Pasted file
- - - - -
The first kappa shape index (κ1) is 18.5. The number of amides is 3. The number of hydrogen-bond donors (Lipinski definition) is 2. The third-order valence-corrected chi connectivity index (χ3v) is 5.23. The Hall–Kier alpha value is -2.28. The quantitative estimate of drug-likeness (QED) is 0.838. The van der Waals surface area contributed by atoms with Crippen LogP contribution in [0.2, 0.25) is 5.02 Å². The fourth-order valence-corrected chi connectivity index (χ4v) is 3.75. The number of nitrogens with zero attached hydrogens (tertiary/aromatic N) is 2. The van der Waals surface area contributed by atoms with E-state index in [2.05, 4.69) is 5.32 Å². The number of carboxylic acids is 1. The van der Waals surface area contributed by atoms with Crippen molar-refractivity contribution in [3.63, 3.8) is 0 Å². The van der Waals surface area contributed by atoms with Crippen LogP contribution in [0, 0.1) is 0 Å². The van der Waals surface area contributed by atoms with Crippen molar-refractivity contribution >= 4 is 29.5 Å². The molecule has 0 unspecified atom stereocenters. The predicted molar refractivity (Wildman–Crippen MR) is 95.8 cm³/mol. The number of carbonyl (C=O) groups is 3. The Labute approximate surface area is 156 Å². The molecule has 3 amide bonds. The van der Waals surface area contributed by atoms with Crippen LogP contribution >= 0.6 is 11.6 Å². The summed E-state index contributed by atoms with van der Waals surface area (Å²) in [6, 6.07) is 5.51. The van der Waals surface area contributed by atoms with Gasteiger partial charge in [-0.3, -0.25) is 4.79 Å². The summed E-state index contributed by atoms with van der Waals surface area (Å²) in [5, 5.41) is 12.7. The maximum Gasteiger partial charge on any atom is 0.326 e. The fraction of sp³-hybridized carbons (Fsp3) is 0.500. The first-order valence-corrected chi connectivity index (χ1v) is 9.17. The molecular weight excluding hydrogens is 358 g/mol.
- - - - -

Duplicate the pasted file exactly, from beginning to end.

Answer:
The first kappa shape index (κ1) is 18.5. The number of amides is 3. The number of hydrogen-bond donors (Lipinski definition) is 2. The third-order valence-corrected chi connectivity index (χ3v) is 5.23. The Hall–Kier alpha value is -2.28. The quantitative estimate of drug-likeness (QED) is 0.838. The van der Waals surface area contributed by atoms with Crippen LogP contribution in [0.2, 0.25) is 5.02 Å². The fourth-order valence-corrected chi connectivity index (χ4v) is 3.75. The number of nitrogens with zero attached hydrogens (tertiary/aromatic N) is 2. The van der Waals surface area contributed by atoms with E-state index in [2.05, 4.69) is 5.32 Å². The number of carboxylic acids is 1. The van der Waals surface area contributed by atoms with Crippen molar-refractivity contribution in [3.63, 3.8) is 0 Å². The van der Waals surface area contributed by atoms with Crippen LogP contribution in [0, 0.1) is 0 Å². The van der Waals surface area contributed by atoms with Crippen molar-refractivity contribution >= 4 is 29.5 Å². The molecule has 0 unspecified atom stereocenters. The predicted molar refractivity (Wildman–Crippen MR) is 95.8 cm³/mol. The number of carbonyl (C=O) groups is 3. The Labute approximate surface area is 156 Å². The molecule has 3 amide bonds. The van der Waals surface area contributed by atoms with Crippen LogP contribution >= 0.6 is 11.6 Å². The summed E-state index contributed by atoms with van der Waals surface area (Å²) in [6, 6.07) is 5.51. The van der Waals surface area contributed by atoms with Gasteiger partial charge in [-0.3, -0.25) is 4.79 Å². The summed E-state index contributed by atoms with van der Waals surface area (Å²) in [5, 5.41) is 12.7. The maximum Gasteiger partial charge on any atom is 0.326 e. The fraction of sp³-hybridized carbons (Fsp3) is 0.500. The first-order valence-corrected chi connectivity index (χ1v) is 9.17. The molecular weight excluding hydrogens is 358 g/mol.